A sex-discrimination complaint filed against six school districts will likely be dropped, but issues raised by the complaint are prompting change in sports programs throughout Utah, officials say.

Of the six school districts named in the complaint, Box Elder, Logan and Ogden school districts have adopted girls soccer and softball teams as a complement to boys soccer and baseball teams.Davis and Weber school boards, whose members have opposed the plan, are expected to adopt the team designations Tuesday night. Cache School District officials say they are waiting for the completion of a student survey before the school board votes on the matter.

"(For the six districts) it is moot at this point," said Richard Gomez, coordinator of equity section at the State Office of Education. "I would like to applaud the districts for being so responsive. Both the districts and the Office of Civil Rights have tried to arrive at some type of win-win situation."

While documentation that equity is reached in these districts must still be provided to Office of Civil Rights officials, Gomez said he believes they are satisfied changes are being made. That means that on-site inspections of the six districts once scheduled by officials from Denver will probably not occur.

The issue surfaced in December when Davis District psychologist and Roy resident Joe Langeveld filed a complaint alleging the six districts violated Title 9 of the 1972 Education Amendments because they sponsored varsity soccer teams for boys but not for girls. Districts that don't comply with the law lose federal funds.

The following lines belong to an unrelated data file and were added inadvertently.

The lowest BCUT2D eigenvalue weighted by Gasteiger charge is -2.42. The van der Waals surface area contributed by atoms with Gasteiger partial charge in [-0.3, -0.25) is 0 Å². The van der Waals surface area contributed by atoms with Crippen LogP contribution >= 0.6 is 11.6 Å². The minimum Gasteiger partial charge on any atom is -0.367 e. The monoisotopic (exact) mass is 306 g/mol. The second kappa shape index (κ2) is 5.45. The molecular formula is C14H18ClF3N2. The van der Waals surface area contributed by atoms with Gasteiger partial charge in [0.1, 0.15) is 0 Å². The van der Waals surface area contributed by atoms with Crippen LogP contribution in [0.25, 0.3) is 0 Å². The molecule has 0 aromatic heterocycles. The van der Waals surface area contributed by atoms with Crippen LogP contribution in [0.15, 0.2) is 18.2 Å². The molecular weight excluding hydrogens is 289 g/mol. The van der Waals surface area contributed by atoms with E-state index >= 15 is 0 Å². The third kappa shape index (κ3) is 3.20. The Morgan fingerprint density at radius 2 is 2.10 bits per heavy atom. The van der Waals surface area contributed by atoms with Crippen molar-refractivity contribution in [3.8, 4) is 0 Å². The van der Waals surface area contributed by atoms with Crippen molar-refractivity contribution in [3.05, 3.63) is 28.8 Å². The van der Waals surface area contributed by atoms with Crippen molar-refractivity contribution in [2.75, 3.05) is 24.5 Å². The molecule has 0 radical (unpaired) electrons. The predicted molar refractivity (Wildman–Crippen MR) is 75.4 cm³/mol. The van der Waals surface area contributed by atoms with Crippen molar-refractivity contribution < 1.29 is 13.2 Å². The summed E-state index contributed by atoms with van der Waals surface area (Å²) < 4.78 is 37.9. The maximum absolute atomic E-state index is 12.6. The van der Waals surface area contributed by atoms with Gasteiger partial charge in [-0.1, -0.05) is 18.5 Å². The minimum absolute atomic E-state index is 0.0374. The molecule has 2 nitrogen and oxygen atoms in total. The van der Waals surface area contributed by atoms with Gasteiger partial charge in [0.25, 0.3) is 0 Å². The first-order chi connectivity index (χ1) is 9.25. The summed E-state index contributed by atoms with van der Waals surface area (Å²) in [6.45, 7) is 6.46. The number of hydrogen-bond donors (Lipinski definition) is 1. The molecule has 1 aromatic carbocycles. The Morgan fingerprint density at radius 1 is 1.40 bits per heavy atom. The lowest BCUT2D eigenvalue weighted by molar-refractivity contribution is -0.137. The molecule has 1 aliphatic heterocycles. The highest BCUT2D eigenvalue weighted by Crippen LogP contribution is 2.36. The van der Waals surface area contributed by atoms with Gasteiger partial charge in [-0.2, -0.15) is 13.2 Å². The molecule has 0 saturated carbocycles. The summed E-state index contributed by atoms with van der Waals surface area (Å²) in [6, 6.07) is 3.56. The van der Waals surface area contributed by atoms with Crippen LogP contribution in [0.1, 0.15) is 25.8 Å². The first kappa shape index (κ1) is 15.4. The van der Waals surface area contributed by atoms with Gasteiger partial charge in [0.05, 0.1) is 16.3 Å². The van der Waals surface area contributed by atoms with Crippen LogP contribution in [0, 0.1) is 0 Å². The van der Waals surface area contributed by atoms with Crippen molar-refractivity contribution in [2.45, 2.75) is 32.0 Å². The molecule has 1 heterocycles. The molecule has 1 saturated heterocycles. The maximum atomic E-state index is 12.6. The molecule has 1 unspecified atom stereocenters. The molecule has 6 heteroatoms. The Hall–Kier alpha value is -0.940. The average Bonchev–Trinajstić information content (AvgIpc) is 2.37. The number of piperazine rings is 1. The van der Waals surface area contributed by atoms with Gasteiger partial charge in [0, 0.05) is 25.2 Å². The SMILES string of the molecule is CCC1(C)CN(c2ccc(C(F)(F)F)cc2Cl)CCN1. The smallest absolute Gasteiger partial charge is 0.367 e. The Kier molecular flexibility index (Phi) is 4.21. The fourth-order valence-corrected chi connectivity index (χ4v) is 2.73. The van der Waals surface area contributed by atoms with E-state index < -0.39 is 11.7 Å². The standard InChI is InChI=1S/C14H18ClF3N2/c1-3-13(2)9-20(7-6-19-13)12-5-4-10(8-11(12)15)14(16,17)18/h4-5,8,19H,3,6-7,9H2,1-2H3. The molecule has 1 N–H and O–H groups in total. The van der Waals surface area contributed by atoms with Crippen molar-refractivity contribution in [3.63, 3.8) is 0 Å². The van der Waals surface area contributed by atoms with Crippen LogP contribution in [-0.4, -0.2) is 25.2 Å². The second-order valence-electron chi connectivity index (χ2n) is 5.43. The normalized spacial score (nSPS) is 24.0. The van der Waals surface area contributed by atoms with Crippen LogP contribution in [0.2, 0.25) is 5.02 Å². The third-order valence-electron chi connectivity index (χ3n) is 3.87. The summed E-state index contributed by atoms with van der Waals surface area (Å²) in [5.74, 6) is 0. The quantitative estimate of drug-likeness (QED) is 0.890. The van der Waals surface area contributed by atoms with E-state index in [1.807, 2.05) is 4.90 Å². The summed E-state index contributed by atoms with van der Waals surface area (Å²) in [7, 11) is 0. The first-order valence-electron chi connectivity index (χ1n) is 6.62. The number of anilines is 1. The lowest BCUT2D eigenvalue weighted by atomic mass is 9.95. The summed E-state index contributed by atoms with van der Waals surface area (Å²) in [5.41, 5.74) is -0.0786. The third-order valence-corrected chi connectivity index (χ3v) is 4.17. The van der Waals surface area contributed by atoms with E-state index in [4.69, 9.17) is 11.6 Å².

In January, with the complaint looming, the Utah High School Activities Association sanctioned soccer and softball as varsity sports. Sanctioning the sports made them an option at the discretion of local school boards, but those districts that do choose to offer the sports must meet certain requirements regarding coaching staff, transportation and equipment.

Robert Thurgood, Davis School Board member, said he will not now oppose approving the new sports for the district's five high schools although he has problems with how the school activities association sanctioned them.

He said the association was forced to adopt the sports because they felt doing otherwise would create an expensive court battle. But the official designation will cost taxpayers more than if the girls teams could have been adopted as clubs. That status could cost the district as much as $5,000 a school, he said.

Since the complaint was filed, the State Office of Education has been conducting sports interest surveys of both boys and girls in the six districts named in the complaint as well in Salt Lake, Granite and Jordan School districts. The surveys have asked students to indicate their interest in everything from wrestling to field hockey.

"Now the two sports have been sanctioned, it hopefully makes every district interested in addressing the issue," Gomez said. He said districts must decide to add the sports or, if they can't afford them, to alter sports programs to provide equal opportunity for boys and girls.

Some have already gotten the message and there is a feeling most Wasatch Front schools will adopt the girls teams, said Jordan Superintendent Raymond W. Whittenburg.

Secondary principals in Granite School District recently voted to recommend their school board add girls softball and soccer. The board still must give final approval to the recommendation. Jordan District, which adopted club soccer for girls after a similar civil rights complaint was filed against it, will also likely change those teams to sanctioned sports, said Whittenburg.

"This is going affect everybody in the state of Utah," said Fred Crawford, director of health and sports programs in Granite District. "There is feeling that everyone ought to accept the recommendation of the Utah High School Activities Association or a suit will follow for every one of the 40 school districts in the state."